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Common COVID-19 cleaning mistakes in the workplace

Lisa Macqueen, director at commercial cleaning company Cleancorp, has outlined eight common mistakes being made in valiant but misguided attempts to make workplaces COVID-safe.

Cleancorp has cleaned and sanitised more than 1000 premises since March, so they know the ins and outs of dealing with this virus.

“With many Australians anxious about future lockdowns, workplaces have a primary responsibility to minimise virus-related risks on site,” Ms Macqueen said.

“Employers whose employees’ contract COVID-19 because of poor or inadequate risk management in the workplace face serious penalties.

“They must be aware that old-fashioned cleaning practices, such as merely wiping down surfaces or using a single cloth for multiple surfaces, are inadequate for keeping surfaces virus-free.

“This is why it is important to ensure your workplace does not make any of the below mistakes.”

Below are eight common health and safety mistakes that workplaces are making on their premises:

Failing to update to a new contingency plan 

As fit-for-purpose disinfection equipment and chemicals have become more available and less costly since the start of the pandemic, the price of anti-viral commercial cleaning has also gone down.

However, many businesses still use the COVID-19 contingency plans they developed in February or March, and which locked in a preferred cleaning supplier at a high cost.

For instance, while Cleancorp has reduced its prices per square metre since the start of the pandemic, because of products and equipment being more readily available, some commercial cleaning companies still charge up to $30 a square metre.

Lisa says: “If they haven’t already, organisations should revisit their contingency plans to ensure they are not being overcharged or are locked into an old pricing schedule when they could be shopping around for more competitive rates.”

Tasking employees with cleaning 

Many businesses, such as gyms, have tasked their employees with cleaning tasks throughout the day.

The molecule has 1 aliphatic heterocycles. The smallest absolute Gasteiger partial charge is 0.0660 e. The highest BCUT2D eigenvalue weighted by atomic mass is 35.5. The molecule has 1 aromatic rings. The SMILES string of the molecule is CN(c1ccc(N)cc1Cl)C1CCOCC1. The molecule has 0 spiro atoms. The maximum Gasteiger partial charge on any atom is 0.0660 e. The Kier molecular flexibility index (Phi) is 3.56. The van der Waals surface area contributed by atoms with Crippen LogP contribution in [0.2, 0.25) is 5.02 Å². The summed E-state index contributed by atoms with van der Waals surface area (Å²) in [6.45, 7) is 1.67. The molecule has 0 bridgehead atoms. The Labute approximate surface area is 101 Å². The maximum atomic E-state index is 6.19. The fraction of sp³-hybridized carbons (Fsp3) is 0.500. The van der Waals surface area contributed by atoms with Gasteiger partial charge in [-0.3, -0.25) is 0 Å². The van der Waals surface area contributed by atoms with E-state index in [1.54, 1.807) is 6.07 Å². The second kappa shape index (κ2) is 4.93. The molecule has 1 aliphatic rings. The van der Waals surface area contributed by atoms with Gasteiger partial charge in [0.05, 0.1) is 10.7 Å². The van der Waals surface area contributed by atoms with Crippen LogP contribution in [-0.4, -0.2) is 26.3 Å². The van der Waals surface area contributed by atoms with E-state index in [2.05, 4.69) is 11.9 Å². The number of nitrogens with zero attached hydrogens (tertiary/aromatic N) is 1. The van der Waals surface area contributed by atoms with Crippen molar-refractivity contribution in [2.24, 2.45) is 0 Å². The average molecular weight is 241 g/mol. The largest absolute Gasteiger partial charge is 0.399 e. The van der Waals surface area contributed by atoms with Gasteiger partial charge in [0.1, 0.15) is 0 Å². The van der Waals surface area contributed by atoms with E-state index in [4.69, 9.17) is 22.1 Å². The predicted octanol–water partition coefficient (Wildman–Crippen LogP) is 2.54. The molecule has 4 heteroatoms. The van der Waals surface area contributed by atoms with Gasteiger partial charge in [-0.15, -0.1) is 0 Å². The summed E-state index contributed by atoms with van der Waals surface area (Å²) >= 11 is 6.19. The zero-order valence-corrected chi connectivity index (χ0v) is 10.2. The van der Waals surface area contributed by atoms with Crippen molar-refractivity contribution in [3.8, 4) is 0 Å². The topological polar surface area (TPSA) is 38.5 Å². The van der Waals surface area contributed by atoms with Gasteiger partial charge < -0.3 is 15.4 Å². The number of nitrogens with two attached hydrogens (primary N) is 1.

Lisa warns that, if the organisation and its employees have not received infection control training and are not following best practice methods, it is at the expense of the health and safety of all people on site.

Missing crucial touchpoints 

Whether it’s employees cleaning throughout the day or professional cleaners coming in outside of hours, many important touchpoints are being forgotten.

These include surfaces underneath chairs in hospitality premises – and the chairs themselves.  

Relying on spray-and-wipe techniques 

In too many commercial premises, Lisa sees surfaces being sprayed and then immediately wiped when the key to properly disinfecting surfaces is allowing disinfectants to ‘cure’ for 10 minutes before wiping down. 

When cleaning an area that has had a confirmed case of COVID-19, hospital-grade disinfectants need to be used in the curing process. Letting a disinfectant cure ensures all bacteria is eradicated before wiping away.

Lack of transparency with employees and site visitors around cleaning practices 

It is not uncommon for businesses to display signage about COVID-19 and how to wash hands correctly.

However, to demonstrate that they prioritise the health and safety of employees and customers, Lisa says it’s best for businesses also to provide information about their effective infection control practices and products.

“Greater transparency from organisations around the cleaning tools, disinfectants, agents and techniques they are using is crucial for gaining the trust of their workers and customers, as well as ensuring that these people feel safer and more confident about their personal health and safety,” Lisa says.

Implementing rules for legislative compliance only, rather than for people’s safety 

Lisa says many organisations have taken steps to convey their compliance with government requirements to avoid fines, WorkCover claims or negative publicity – instead of doing so with the aim of making people safe.

An example is a business placing a COVID-19 Safe Hygiene Marshall on their premises who is not trained to identify and implement hygiene, social distancing and other safety measures on-site.

Using the same cleaning materials across multiple areas

Despite risks of cross-contamination, Lisa says cleaners at sites, such as restaurants, cafes, fitness facilities and gyms, often use the same cloth to wipe down multiple pieces of equipment, tables, surfaces and rooms.

Clean wipes must be used for every piece of equipment shared between people and rooms.

Sufficient instruction and supervision should be provided to make sure that these surfaces are properly sanitised.

Applying the same rules to confirmed COVID-19 sites. 

How cleaning staff manage physical distancing is just as critical as how employees manage it.

Organisations need to check that cleaners conducting a deep clean on a confirmed COVID-19 site follow more stringent social distancing on site.

“We have extended the 1.5-metre rule to 10 metres to ensure there is no close contact between our staff on a confirmed COVID-19 site,” Lisa says.

“We have also taken measures to ensure that all cleaners wear PPE before entering the site and have no contact with the client.”

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